People familiar with Yes, the progressive rock supergroup of the 1970s, know the group’s songs were big generators for musical notes.
Big keyboards, big bouncing bass lines and big lead guitar riffs were all part of the band’s signature sound.
So was lead singer Jon Anderson’s alto tenor — he hit the appropriate high notes in hits like “Roundabout” and “Owner of a Lonely Heart.”
Anderson will be center stage Saturday night at The Egg in Albany, solo and acoustic. Tickets to the 8 p.m. show are $39.50. Students with a valid identification card can get half-price tickets one hour before show time.
“People can hear when I sing my words and they love it, and I actually love singing just in general,” he said in a telephone interview from Woodstock earlier this week.
“I’m there with a guitar, ukulele or a dulcimer, a piano, just singing songs people remember and people love. And new songs, new ideas that I like to throw around.”
The 69-year-old Anderson has been playing in bands since 1962, and found his greatest success as the cosmic conscience in Yes. The British band — with keyboardist Rick Wakeman, guitarist Steve Howe and bassist Chris Squire among the members — became a progressive favorite with mystical, melodious and complex pieces such as “Close to the Edge,” “Gates of Delirium” and “Siberian Khatru.”
Going it alone and away from Yes for now — there have been some hard feelings among members in the group’s ever-changing roster — Anderson believes plenty of Yes compositions are perfect for acoustic treatment.
“They were all written by me acoustically initially, so even when I do strong pieces like ‘Yours is No Disgrace’ or ‘Starship Trooper,’ they still sound pretty cool to me and the audiences love them,” he said.
“I think they fill in the band in the backs of their minds and just enjoy the song itself. Some songs, like ‘Soon,’ or ‘Leaves of Green’ from ‘[Tales from] Topographic Oceans,’ and ‘And You and I’ — they’re very, very beautiful, sort of energy songs, acoustic pieces . . . and it really works for me. I enjoy singing them.”
Anderson knows there’s an audience for Yes’ 1970s catalogs. More fans got into the band during the early 1980s, when “Owner of a Lonely Heart” became one of the outfit’s biggest hits, with the video version in heavy rotation on MTV. Anderson sees young people at his concerts, maybe taking advice from older generations. “Their parents sort of brainwashed them,” he said.
Younger fans might be able to listen to other musicians who have followed the Yes trail. Anderson believes progressive music is alive in 2014.
“There are a lot of young musicians now, even though you don’t hear them so much on the radio, they’re out there playing great music,” he said. “I don’t know if you know Wilco, I saw them in Australia and they’re such an incredible band. And they take a lot of stuff from sort of the wild and crazy side of Yes, plus some intricate music here and there.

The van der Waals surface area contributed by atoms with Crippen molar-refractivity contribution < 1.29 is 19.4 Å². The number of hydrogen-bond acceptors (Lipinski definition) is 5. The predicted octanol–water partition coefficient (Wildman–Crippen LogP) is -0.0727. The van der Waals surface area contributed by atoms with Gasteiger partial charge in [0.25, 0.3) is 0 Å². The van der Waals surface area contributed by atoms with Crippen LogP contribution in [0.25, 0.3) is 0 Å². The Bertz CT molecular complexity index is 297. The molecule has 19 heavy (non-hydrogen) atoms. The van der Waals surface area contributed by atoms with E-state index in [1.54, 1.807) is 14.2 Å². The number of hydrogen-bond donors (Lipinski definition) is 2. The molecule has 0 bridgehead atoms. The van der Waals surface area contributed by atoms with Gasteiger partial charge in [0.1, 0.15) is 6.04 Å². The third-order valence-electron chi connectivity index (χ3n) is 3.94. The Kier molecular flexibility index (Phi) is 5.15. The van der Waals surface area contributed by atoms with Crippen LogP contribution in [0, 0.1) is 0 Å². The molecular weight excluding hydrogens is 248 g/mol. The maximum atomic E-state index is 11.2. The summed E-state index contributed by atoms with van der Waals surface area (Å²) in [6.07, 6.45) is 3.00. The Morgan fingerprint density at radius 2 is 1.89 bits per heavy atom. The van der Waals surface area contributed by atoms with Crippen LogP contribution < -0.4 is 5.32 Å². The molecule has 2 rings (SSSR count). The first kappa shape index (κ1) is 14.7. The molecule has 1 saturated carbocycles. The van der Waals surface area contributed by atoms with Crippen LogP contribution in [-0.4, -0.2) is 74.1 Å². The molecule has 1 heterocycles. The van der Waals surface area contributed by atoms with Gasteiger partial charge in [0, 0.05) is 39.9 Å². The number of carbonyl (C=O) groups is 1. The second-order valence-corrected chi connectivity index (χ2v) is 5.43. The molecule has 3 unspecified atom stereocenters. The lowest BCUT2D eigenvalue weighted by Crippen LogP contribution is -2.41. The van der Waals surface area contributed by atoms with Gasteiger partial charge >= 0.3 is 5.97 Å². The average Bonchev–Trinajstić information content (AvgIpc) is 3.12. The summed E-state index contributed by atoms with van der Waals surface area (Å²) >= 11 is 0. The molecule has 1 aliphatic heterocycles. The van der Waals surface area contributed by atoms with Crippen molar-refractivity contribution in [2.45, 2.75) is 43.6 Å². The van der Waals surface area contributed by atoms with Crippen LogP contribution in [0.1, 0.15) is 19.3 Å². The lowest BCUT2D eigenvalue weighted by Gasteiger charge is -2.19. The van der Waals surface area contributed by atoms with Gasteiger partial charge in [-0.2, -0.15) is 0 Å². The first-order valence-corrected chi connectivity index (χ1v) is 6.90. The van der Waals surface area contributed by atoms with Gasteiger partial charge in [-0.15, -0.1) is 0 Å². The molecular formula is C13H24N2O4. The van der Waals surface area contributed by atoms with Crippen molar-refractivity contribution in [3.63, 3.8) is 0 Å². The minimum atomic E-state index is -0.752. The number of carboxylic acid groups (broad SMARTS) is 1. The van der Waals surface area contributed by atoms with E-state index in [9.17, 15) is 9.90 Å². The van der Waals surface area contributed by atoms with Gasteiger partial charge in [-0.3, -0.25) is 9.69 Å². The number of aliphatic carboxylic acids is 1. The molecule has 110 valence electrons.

“Most young bands, they like to listen to the Beatles, of course, and the Stones and Zappa. I’m working here in Woodstock this week with young kids and they’re studying oldies, great bands of the ’60s, ’70 and ’80s,” Anderson added. “Not much has changed musically since Nirvana, maybe most of it’s sort of pop music what you generally hear. But there’s this wonderful underground of musicians that are out there playing some very, very interesting music. Progressive music never stopped.”
Anderson fans can expect some departures from the Yes songbook. He said he’s writing new music all the time.
“I put an advert on my website about six, seven years ago, ‘Musicians wanted,’ because I couldn’t get the guys in Yes to sort of contact me with the MP3s,” he said.
“I was into this whole ‘let’s work together on the Internet’ and it was ‘No, no, not interested.’ So I put an advert on my website and got all these people from around the world sending me music. They do it every day, and it’s fantastic.”
There has been some contact with the guys from Yes in recent years, not all of it good for Anderson. In 2012, the band installed Jon Davison, the front man for Glass Hammer, as lead singer. Davison sings on the band’s upcoming 21st studio album, “Heaven and Earth.”
Anderson has not been with the group since 2008. He said there’s always a chance he could resume performances with Howe, Squire and other Yes men.
“I’m always open,” he said. “I’ve always said that. It’s up to the other guys. Rick Wakeman, we’re very good friends. We’ve toured together now and again, when he’s not doing his ‘Journey to the Center of Henry the VIII.’ ”
The last bit is a little Anderson humor. Two of Wakeman’s extravagant solo projects from the early ’70s were “The Six Wives of Henry VIII” and “Journey to the Centre of the Earth.” So Anderson, who has his spiritual, ecological and mystical sides, can tell a joke.
And watch a football game, too.
“Me and my wife, Janie, are 49ers freaks,” said Anderson, who now lives in Central California and loves San Francisco football.
“I nearly have a heart attack every time we play, especially these days because we’re so on the edge of winning stuff, then we just miss by three or four feet, 10 yards or whatever. [Quarterback Colin] Kaepernick is great . . . we’re so entrenched in the 49er world.”